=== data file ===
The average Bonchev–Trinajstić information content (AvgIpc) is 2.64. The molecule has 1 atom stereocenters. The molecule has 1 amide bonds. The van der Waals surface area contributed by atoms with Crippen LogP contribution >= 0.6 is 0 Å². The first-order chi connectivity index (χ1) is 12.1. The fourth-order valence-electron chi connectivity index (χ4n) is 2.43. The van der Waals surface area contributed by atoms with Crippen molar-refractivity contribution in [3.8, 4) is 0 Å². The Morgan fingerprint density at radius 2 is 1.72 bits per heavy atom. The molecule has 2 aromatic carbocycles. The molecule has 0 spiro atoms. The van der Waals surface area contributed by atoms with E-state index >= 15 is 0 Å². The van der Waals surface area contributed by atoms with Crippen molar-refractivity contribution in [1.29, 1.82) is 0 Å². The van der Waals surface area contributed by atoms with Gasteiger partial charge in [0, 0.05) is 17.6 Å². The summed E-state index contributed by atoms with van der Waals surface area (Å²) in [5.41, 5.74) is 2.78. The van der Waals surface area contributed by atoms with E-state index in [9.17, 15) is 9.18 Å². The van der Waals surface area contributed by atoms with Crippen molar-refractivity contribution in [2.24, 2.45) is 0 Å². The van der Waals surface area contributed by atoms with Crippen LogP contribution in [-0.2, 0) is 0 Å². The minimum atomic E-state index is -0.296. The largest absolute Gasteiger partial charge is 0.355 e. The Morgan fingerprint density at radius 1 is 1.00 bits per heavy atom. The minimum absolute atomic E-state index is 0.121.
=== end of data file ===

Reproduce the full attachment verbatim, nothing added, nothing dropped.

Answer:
The average Bonchev–Trinajstić information content (AvgIpc) is 2.64. The molecule has 1 atom stereocenters. The molecule has 1 amide bonds. The van der Waals surface area contributed by atoms with Crippen LogP contribution >= 0.6 is 0 Å². The first-order chi connectivity index (χ1) is 12.1. The fourth-order valence-electron chi connectivity index (χ4n) is 2.43. The van der Waals surface area contributed by atoms with Crippen molar-refractivity contribution in [3.8, 4) is 0 Å². The Morgan fingerprint density at radius 2 is 1.72 bits per heavy atom. The molecule has 2 aromatic carbocycles. The molecule has 0 spiro atoms. The van der Waals surface area contributed by atoms with E-state index >= 15 is 0 Å². The van der Waals surface area contributed by atoms with Crippen molar-refractivity contribution in [1.29, 1.82) is 0 Å². The van der Waals surface area contributed by atoms with Gasteiger partial charge in [0, 0.05) is 17.6 Å². The summed E-state index contributed by atoms with van der Waals surface area (Å²) in [5.41, 5.74) is 2.78. The van der Waals surface area contributed by atoms with E-state index in [9.17, 15) is 9.18 Å². The van der Waals surface area contributed by atoms with Crippen molar-refractivity contribution in [2.24, 2.45) is 0 Å². The van der Waals surface area contributed by atoms with Crippen LogP contribution in [-0.2, 0) is 0 Å². The minimum atomic E-state index is -0.296. The largest absolute Gasteiger partial charge is 0.355 e. The Morgan fingerprint density at radius 1 is 1.00 bits per heavy atom. The minimum absolute atomic E-state index is 0.121.